Good: balanced chassis, engaging to drive, terrific engine, high quality, roomy.
Not so good: styling looks odd, economy only average.
While our man Matt Robinson has been off flinging the new 320hp Honda Civic Type R around the race tracks of Europe (lucky swine...), I've been stuck here at home, testing out the regular Civic 1.0 on suburban roads, on the school run, on shopping trips, on the sort of journeys that a compact family car will actually have to do. I'll leave the v-max runs and apex clipping to Matt (git...).
Thankfully, it turns out that the Civic 1.0 is really rather good at this sort of stuff and, better still, it does it all with the sort of aplomb and sense of enjoyment that makes everyday tasks just that touch more pleasant. Which, for a family-friendly hatchback, is certainly no bad thing.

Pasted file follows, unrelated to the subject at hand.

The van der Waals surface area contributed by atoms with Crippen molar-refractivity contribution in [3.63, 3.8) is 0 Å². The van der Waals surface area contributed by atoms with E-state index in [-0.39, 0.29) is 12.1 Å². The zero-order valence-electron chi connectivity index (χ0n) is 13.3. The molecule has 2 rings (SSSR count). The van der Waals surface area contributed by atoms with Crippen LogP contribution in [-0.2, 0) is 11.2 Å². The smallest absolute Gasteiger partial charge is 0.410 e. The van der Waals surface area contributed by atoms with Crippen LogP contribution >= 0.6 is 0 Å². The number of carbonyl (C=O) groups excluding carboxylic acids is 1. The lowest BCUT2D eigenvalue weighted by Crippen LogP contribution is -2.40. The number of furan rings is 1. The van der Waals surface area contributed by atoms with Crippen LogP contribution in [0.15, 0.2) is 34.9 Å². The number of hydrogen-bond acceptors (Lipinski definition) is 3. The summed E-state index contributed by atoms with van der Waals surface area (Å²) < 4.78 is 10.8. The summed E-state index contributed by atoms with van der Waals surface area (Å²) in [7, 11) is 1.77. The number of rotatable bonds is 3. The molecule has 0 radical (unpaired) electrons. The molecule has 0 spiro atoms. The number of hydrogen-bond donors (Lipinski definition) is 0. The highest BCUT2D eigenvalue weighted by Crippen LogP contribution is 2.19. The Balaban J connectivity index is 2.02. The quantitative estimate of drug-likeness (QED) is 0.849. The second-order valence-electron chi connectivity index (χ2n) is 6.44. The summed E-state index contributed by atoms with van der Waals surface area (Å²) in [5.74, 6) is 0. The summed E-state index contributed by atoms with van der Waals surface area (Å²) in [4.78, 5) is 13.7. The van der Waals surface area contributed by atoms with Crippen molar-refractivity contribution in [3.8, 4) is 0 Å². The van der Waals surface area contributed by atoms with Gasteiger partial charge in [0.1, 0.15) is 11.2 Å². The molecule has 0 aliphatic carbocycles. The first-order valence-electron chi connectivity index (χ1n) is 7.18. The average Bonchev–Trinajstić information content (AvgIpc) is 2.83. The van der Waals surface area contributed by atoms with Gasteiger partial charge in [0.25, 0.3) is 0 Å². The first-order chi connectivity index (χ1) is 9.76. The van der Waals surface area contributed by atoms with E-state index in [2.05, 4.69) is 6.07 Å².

Now, to address immediately the pachyderm hiding in the corner - the Civic's styling. Both the 2005 and 2010 Civics, with their space-age looks, created opinion as split as their bisected rear windscreens. Some loved, some hated. For this new generation, Honda has retreated somewhat to a more conventional style, yet still the Civic's design seems a little ill at ease. It's almost as if it was designed for a totally different car, and then cut and squeezed onto the Civic's chassis. It's not actually ugly, but the combination of that lantern jaw and those massive, protruding tail-lights is a touch jarring. Oddly, it nearly looks worse in the plain black of our test car, and actually the Civic benefits from being painted a stronger, more strident blue or red.